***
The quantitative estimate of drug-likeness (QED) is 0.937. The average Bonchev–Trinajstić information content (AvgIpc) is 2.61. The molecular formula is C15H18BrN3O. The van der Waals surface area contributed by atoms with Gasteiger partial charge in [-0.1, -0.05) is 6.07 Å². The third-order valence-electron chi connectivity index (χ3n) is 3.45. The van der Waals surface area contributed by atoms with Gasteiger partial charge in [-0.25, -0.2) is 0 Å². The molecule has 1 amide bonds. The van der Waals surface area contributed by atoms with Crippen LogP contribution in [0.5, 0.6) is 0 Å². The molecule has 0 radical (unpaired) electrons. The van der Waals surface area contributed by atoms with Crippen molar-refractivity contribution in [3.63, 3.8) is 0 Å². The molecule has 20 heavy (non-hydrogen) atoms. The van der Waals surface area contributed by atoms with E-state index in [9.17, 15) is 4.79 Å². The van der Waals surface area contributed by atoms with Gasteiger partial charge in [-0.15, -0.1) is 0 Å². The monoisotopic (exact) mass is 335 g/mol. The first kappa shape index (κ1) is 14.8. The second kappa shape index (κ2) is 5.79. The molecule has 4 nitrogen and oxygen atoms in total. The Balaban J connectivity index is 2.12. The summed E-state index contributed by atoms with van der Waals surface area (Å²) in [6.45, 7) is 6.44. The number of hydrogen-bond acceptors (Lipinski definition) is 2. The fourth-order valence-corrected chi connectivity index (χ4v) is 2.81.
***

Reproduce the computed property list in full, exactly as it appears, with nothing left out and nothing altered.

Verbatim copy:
The quantitative estimate of drug-likeness (QED) is 0.937. The average Bonchev–Trinajstić information content (AvgIpc) is 2.61. The molecular formula is C15H18BrN3O. The van der Waals surface area contributed by atoms with Gasteiger partial charge in [-0.1, -0.05) is 6.07 Å². The third-order valence-electron chi connectivity index (χ3n) is 3.45. The van der Waals surface area contributed by atoms with Gasteiger partial charge in [-0.25, -0.2) is 0 Å². The molecule has 1 amide bonds. The van der Waals surface area contributed by atoms with Crippen LogP contribution in [0.5, 0.6) is 0 Å². The molecule has 0 radical (unpaired) electrons. The van der Waals surface area contributed by atoms with Crippen molar-refractivity contribution in [3.63, 3.8) is 0 Å². The molecule has 20 heavy (non-hydrogen) atoms. The van der Waals surface area contributed by atoms with E-state index in [9.17, 15) is 4.79 Å². The van der Waals surface area contributed by atoms with Gasteiger partial charge in [-0.15, -0.1) is 0 Å². The monoisotopic (exact) mass is 335 g/mol. The first kappa shape index (κ1) is 14.8. The second kappa shape index (κ2) is 5.79. The molecule has 4 nitrogen and oxygen atoms in total. The Balaban J connectivity index is 2.12. The summed E-state index contributed by atoms with van der Waals surface area (Å²) in [6.45, 7) is 6.44. The number of hydrogen-bond acceptors (Lipinski definition) is 2. The fourth-order valence-corrected chi connectivity index (χ4v) is 2.81.